Co-evaluation of Instructional Practice
by Carolina Serrano-Barquin
Faced with the need to transform both education and instruction, we need to design innovative strategies which are both flexible and creative, although not necessarily complicated; which contain the essential and the universal, both in cognitive elements and in culture, seeking a balance between productivity, return on capital, and technological supremacy (which have hitherto received priority at the expense of the universality of knowledge) and the objectives of social benefit, which avoid creating individualistic and dehumanised societies.
One way of minimising the grave world problems of violence, corruption and injustice is through education; and instruction plays an important part, since it requires a solid instructional base and broad general knowledge. As far a values are concerned, we need the universal values of ethics and aesthetics, which permit a balanced development of individuals and nations.
The creation of new instructional proposals should be preceded by a conceptualisation of man, knowledge and society. Evaluation is an inherent process in these conceptualisations and it conditions instructional practice, since it has implications for social, institutional, curricular and learning spheres.
The present proposal is based on co-evaluation as one of the indispensable elements within instructional practice which allows the development of creativity, criticism and self-criticism, as well as co-responsibility, giving the participant a holistic view, developing thought communication and a real contextualisation.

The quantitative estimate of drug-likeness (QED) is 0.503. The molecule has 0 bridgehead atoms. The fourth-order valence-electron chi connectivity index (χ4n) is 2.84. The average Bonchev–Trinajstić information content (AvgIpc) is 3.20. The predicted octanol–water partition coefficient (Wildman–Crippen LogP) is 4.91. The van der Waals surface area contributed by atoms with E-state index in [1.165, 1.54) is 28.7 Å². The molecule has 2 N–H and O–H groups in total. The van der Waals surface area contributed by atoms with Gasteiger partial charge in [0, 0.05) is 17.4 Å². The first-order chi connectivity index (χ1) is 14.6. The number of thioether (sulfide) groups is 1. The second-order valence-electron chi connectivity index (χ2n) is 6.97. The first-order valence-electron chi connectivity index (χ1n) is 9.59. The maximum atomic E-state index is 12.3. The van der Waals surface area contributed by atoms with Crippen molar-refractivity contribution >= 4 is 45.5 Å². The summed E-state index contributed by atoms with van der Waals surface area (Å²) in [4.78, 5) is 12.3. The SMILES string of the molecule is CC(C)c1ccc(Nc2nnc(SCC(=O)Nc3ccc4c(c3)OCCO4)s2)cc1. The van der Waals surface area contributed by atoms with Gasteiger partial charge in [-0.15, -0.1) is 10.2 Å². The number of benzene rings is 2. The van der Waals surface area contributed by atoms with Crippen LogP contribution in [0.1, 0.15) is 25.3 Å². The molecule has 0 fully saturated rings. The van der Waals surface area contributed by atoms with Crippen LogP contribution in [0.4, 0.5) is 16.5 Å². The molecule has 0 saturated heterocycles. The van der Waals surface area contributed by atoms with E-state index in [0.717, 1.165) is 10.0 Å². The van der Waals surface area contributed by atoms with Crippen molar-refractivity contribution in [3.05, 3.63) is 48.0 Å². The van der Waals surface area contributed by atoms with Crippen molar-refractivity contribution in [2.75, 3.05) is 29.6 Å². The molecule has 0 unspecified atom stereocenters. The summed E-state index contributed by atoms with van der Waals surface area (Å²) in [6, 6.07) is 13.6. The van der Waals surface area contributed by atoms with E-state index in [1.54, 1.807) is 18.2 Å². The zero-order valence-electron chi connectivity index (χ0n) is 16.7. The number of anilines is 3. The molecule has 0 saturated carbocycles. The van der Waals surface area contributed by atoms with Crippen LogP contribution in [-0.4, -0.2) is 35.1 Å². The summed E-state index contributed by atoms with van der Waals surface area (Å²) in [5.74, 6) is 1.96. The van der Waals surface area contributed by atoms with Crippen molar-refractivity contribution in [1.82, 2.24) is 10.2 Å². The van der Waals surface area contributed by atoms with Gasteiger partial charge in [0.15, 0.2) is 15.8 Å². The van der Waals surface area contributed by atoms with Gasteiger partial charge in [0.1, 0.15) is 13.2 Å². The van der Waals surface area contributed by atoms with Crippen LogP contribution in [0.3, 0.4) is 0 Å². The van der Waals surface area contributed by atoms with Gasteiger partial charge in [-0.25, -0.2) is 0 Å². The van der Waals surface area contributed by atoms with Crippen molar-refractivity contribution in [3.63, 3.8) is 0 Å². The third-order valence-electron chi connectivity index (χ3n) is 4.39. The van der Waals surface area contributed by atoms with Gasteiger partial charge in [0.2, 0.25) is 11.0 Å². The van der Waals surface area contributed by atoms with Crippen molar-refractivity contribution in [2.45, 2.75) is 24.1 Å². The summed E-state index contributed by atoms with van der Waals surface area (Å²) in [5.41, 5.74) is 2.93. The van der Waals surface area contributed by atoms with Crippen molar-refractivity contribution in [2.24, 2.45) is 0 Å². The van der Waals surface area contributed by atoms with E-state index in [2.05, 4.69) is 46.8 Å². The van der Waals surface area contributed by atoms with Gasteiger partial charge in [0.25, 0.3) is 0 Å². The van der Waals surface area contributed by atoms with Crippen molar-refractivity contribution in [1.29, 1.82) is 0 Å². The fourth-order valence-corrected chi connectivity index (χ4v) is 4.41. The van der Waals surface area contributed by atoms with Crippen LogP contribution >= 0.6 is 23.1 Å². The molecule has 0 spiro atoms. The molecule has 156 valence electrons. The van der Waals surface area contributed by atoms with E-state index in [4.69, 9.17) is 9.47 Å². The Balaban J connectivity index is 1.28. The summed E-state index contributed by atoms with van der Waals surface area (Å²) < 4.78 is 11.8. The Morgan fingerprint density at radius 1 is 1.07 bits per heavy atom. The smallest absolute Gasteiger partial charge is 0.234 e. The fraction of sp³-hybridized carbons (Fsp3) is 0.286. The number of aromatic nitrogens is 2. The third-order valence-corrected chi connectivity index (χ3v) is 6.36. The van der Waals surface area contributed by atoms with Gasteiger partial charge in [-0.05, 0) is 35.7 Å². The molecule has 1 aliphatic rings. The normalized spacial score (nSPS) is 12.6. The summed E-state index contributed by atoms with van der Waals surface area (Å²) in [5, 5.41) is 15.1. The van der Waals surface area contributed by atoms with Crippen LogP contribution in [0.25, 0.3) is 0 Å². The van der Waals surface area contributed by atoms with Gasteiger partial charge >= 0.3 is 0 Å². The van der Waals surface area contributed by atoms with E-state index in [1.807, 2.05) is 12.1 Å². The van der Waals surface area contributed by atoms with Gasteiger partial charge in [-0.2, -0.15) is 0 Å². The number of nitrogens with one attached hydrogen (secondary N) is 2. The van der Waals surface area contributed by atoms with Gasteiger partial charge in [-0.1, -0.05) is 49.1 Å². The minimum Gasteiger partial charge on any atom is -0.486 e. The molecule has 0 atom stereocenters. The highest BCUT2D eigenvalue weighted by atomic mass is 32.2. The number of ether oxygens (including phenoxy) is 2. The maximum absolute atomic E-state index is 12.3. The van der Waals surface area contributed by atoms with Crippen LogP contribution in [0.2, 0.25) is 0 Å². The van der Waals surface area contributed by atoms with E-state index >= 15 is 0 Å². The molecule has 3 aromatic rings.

Thus evaluation acquires its true dimension, as the sharing of meanings freely expressed and valued through the interaction of subjects participating in the instructional process, reinforcing the essence of the evaluation process, which reflects a quanti-qualitative character and process, justified in terms of ethical criteria and not just cognitive ones.
Before proceeding to the subject of co-evaluation, we must conceptualise evaluation as an inherent process in instructional practice, oriented by a permanent critical reflection within the learning process, demanding coherence in the pedagogical conceptualisation being implemented, in the planning of teaching and the mode of communication.
It follows that evaluation is not only a technical process, but a conceptual one. It is commonly recognised that until now, even among specialists, there is confusion between evaluation and measurement: the first implies the second, but includes qualitative aspects.
That is to say that if one is seeking to develop the memorisation of static, unquestionable knowledge, with reproductive, mechanical and depersonalised attitudes, evaluation in such a case will be administrative and bureaucratic, principally for the purposes of control. Defining evaluation in terms of excessive instrumental objectivity is, in my opinion, a highly technified form of measuring, with a manifest obsession for efficiency, where learning is seen as a product, the result of a system, with the pupil as an input and an object, who is denied the possibility of interacting as a subject in his own learning process.
An alternative purpose may be to construct, create and recreate knowledge, wherein the teacher becomes a guide, directing and managing the analysis, reflection and criticism of knowledge with a teaching style involving interaction and dialogue. He does not teach thinking as such, but supports the student as he learns how to think. In such a case, the evaluation process illuminates the learning process. Within these parameters, are derived activities of self-evaluation and co-evaluation.